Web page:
- Media Type▼▲
- Guides & Workbooks▼▲
- Author / Artist▼▲
- Top Rated▼▲
Number of Pages: 256
Vendor: Charisma House
Publication Date: 2012
|Dimensions: 9.00 X 6.00 X 0.64 (inches)|
Availability: In Stock
bookwomanjoanOak Harbor, WAAge: 55-65Gender: female5 Stars Out Of 5a call to return to early church spiritualityApril 12, 2012bookwomanjoanOak Harbor, WAAge: 55-65Gender: femaleQuality: 5Value: 5Meets Expectations: 5When conditions are right, a fire can sweep through an area. Ross believes that conditions are coming together for a viral move of God in this generation. Global challenges, the economic crisis, cultural moral decline, technology - are bringing us to the point where the flames of God can spread with the Spirit's force.
Ross attempts to both develop and document how the church in the West can set the stage for a viral movement. He gives as an example the early church where the gospel spread like wildfire. "If we are ever to see a viral movement of the Spirit in the West, we need to recapture the spirituality and mind-set of our first-century brethren." (xxvi)
He reviews the elements of viral Jesus movements, including the issues of stability and control.
He has a good review of how the early church functioned and ministered before it came under human organization. He shows how church buildings, hierarchy of leadership, etc., brought the church to the point of no longer practicing apostolic ministry.
He covers the various revival movements and why they did not go viral. He also describes the sustained viral movement in China. "What we are seeing in China is the most rapid and robust movement of the gospel in the history of Christianity." (113) He notes the characteristics of the Chinese church: no buildings, no trained workers, no wealthy, evidence of supernaturalism and suffering.
He discusses the practical aspects of a viral Jesus movement, such as discipleship, church planting, and viral evangelism.
He writes, "In the biblical worldview, Jesus has to be the Lord of the way we gather as a church and the way we do ministry. He has to be Lord of every single thing we do, even the way we think. It is not merely a correct doctrine. It is a way of life. Only then, when we get the Greek philosophy out of our worldview and practice and start actually following Jesus as Lord, will we see a sustained viral Jesus movement once again in the West." (56)
Ross and his friends long to see the gospel sweep through the West. However, he writes, "We will not experience a viral movement of the gospel in the West until every Christian is equipped and willing to participate in the Great Commission as missionaries." (184) If every Christian must be equipped and willing to participate, then I think we won't see it anytime soon. If Ross had said fifty percent of Christians must be equipped and willing, I would have more hope.
In general, I agree with Ross, longing to see the gospel spread like wildfire. I do disagree with him in one area, however. I agree that we must have Spirit-led and Spirit-empowered sharing of the faith. (187) I disagree with his guarantee that such Spirit-led and Spirit-empowered sharing of faith will "be 100 percent effective in evangelism 100 percent of the time." (184 and 191) In studying the life of Jesus (who was completely Spirit-led and Spirit-empowered), I see where even He was not 100 percent effective 100 percent of the time. Many turned away from Him or left Him. We must be realistic in our evangelism work. If Jesus did not win every one over, neither will we.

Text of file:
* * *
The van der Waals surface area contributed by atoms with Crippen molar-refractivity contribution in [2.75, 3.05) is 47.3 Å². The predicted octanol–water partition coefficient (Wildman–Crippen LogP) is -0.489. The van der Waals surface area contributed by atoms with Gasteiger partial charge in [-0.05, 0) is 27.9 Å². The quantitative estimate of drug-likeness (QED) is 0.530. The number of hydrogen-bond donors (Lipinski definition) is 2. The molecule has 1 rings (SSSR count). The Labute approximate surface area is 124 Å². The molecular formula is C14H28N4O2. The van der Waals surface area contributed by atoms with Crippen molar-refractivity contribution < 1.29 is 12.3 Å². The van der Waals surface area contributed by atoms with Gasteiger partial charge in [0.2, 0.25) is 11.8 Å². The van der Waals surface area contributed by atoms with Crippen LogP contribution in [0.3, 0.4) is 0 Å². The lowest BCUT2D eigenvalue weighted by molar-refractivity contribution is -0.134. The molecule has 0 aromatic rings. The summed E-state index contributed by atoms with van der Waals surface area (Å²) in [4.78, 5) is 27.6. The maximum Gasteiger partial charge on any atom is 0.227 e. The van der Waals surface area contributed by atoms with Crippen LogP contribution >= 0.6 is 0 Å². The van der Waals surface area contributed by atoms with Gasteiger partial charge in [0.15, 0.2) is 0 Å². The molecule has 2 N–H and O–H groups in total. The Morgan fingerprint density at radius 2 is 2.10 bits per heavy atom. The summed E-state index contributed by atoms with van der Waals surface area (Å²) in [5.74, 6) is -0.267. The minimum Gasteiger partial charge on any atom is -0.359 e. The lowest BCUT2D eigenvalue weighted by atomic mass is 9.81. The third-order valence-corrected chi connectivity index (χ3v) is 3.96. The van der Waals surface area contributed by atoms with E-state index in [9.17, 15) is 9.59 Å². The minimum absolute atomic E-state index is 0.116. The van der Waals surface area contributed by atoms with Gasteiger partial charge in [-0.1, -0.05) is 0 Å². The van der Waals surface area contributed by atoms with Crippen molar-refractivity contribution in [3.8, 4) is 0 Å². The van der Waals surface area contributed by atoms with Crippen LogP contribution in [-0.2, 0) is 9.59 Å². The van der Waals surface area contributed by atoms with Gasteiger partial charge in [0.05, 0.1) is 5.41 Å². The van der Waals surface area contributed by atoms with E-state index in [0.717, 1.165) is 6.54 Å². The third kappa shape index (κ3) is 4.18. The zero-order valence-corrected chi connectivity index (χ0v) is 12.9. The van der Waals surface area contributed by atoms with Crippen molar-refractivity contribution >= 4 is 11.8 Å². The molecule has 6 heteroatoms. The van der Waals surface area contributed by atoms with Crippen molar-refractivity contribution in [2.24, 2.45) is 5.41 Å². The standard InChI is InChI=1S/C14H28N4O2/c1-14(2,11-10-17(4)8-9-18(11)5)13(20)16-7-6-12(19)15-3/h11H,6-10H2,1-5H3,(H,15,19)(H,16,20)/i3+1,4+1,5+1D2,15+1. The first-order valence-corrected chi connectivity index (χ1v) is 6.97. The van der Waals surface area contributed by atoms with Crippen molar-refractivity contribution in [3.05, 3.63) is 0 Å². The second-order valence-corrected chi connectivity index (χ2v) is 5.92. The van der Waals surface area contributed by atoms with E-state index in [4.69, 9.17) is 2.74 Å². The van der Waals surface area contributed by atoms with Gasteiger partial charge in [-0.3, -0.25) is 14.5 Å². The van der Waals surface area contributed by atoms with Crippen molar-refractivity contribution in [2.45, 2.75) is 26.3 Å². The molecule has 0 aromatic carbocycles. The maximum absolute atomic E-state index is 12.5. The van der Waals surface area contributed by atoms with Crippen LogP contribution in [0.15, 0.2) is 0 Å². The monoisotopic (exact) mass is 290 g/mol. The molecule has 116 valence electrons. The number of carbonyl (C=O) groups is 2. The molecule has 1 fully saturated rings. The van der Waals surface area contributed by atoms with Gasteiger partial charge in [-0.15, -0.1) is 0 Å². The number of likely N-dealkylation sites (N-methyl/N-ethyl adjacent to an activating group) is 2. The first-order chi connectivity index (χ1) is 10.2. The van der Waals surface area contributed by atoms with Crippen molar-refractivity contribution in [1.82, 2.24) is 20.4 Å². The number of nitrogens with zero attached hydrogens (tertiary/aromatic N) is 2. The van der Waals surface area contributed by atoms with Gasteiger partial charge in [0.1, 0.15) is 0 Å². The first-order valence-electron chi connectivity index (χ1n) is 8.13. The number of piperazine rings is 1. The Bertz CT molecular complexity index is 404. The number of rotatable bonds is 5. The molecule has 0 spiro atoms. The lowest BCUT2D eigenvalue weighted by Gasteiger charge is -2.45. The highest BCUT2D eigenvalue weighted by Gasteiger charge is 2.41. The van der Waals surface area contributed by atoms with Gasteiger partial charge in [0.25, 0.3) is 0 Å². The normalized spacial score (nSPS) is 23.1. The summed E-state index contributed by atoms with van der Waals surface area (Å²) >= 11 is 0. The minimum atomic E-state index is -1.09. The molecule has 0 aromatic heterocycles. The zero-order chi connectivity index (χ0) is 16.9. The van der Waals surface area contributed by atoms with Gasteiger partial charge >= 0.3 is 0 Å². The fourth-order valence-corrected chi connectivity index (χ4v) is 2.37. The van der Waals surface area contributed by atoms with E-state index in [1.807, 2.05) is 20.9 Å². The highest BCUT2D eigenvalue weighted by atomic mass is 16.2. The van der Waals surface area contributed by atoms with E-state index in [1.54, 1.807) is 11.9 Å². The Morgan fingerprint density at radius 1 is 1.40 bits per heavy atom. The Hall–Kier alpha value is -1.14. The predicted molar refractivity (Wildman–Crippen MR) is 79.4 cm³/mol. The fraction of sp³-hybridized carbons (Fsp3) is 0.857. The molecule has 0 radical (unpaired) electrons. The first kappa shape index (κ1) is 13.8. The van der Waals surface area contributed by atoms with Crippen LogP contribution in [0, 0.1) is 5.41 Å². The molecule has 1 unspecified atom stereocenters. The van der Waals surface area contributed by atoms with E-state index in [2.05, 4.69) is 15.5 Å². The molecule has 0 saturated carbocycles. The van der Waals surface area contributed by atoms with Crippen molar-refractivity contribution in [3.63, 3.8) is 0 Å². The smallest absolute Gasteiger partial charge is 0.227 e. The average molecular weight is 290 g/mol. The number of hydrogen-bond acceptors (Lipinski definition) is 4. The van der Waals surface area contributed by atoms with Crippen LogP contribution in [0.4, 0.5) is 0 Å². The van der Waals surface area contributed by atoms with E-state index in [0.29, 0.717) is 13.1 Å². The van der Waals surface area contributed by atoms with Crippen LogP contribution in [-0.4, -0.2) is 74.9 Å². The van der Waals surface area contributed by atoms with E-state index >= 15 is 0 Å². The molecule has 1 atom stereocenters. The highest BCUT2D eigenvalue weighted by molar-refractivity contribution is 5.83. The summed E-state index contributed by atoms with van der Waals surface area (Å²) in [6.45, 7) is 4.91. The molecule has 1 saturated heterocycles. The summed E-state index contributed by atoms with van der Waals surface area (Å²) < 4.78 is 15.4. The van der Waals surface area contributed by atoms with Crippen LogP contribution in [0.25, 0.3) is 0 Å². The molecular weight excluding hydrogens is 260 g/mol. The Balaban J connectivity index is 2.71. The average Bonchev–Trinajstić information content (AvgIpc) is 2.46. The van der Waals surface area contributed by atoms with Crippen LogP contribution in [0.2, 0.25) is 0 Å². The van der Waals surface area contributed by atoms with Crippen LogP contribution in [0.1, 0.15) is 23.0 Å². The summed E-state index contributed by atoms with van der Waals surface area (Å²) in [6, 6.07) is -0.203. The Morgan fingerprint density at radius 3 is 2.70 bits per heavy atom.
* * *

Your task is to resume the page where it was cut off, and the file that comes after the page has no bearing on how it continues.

I received a complimentary copy of this book from the publisher for the purpose of this review.
juliea3 Stars Out Of 5best for the home-church audience onlyApril 3, 2012julieaQuality: 3Value: 3Meets Expectations: 3I picked up Viral Jesus knowing that author Ross Rohde and I have completely different views of organized religion. He is a "house church" planter; I am a lifelong attendee of organized religious services.
Despite the fact that I wasn't looking to be sold on a new (or technically, old) form of religious practice, Rohde's premise was intriguing enough that I looked forward to reading what he had to say. I mean, honestly, could anyone who loves Jesus not want that love to go viral? And since I don't see tremendous outpouring of that viral love in my present church environment, why not hear from someone who sees it daily? At worst, I learn nothing; at best, I come away ready to spark some viral Jesus love in my present setting. And so began the journey.
Well, I have to say first that yes, I did gain some interesting perspective on the current state of my church. And yes, Rohde did inspire a few changes I know I'll be implementing in my faith journey. Those two things alone make the reading of this book a positive experience.
However, and this is a big one, I would actually hesitate to recommend this book. Rohde, albeit with a tremendous deal of tact, goes to great lengths to tear apart organized religion. He offers extensive historical facts upon which his ideas are based, but his interpretation of those facts is so diametrically opposed to my own (and to those of other organized church goers, I suspect), that I wouldn't recommend this book to fellow church goers without a long list of caveats.
To inspire the same degree of passion for change, without the church-bashing, I might recommend "The Cause Within You" or "Not a Fan", two phenomenal books that will fire you up to change the world around you, without implying a need to leave your church.
Summary: if you go to church in, well, a church, you may find this book a little offensive. It is definitely written for the home-church audience.
I received this book free from the publisher for the purpose of providing my honest opinion.